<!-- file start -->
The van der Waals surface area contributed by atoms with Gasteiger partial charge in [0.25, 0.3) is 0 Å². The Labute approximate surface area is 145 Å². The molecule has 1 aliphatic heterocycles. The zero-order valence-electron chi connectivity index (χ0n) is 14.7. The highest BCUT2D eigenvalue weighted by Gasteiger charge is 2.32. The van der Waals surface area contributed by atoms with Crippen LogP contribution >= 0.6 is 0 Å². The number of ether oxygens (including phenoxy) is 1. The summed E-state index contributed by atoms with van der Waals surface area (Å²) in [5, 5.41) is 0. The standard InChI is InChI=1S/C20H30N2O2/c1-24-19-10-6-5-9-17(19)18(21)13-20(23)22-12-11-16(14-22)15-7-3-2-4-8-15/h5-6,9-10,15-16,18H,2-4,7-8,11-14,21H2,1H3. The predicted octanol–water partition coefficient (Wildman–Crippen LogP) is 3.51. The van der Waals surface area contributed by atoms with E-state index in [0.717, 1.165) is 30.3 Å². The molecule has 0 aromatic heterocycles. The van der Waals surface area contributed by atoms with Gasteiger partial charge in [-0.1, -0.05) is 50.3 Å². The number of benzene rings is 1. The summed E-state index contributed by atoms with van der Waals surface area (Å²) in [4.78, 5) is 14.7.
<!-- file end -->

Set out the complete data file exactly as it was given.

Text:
The van der Waals surface area contributed by atoms with Gasteiger partial charge in [0.25, 0.3) is 0 Å². The Labute approximate surface area is 145 Å². The molecule has 1 aliphatic heterocycles. The zero-order valence-electron chi connectivity index (χ0n) is 14.7. The highest BCUT2D eigenvalue weighted by Gasteiger charge is 2.32. The van der Waals surface area contributed by atoms with Crippen LogP contribution >= 0.6 is 0 Å². The number of ether oxygens (including phenoxy) is 1. The summed E-state index contributed by atoms with van der Waals surface area (Å²) in [5, 5.41) is 0. The standard InChI is InChI=1S/C20H30N2O2/c1-24-19-10-6-5-9-17(19)18(21)13-20(23)22-12-11-16(14-22)15-7-3-2-4-8-15/h5-6,9-10,15-16,18H,2-4,7-8,11-14,21H2,1H3. The predicted octanol–water partition coefficient (Wildman–Crippen LogP) is 3.51. The van der Waals surface area contributed by atoms with E-state index in [0.717, 1.165) is 30.3 Å². The molecule has 0 aromatic heterocycles. The van der Waals surface area contributed by atoms with Gasteiger partial charge in [-0.1, -0.05) is 50.3 Å². The number of benzene rings is 1. The summed E-state index contributed by atoms with van der Waals surface area (Å²) in [4.78, 5) is 14.7.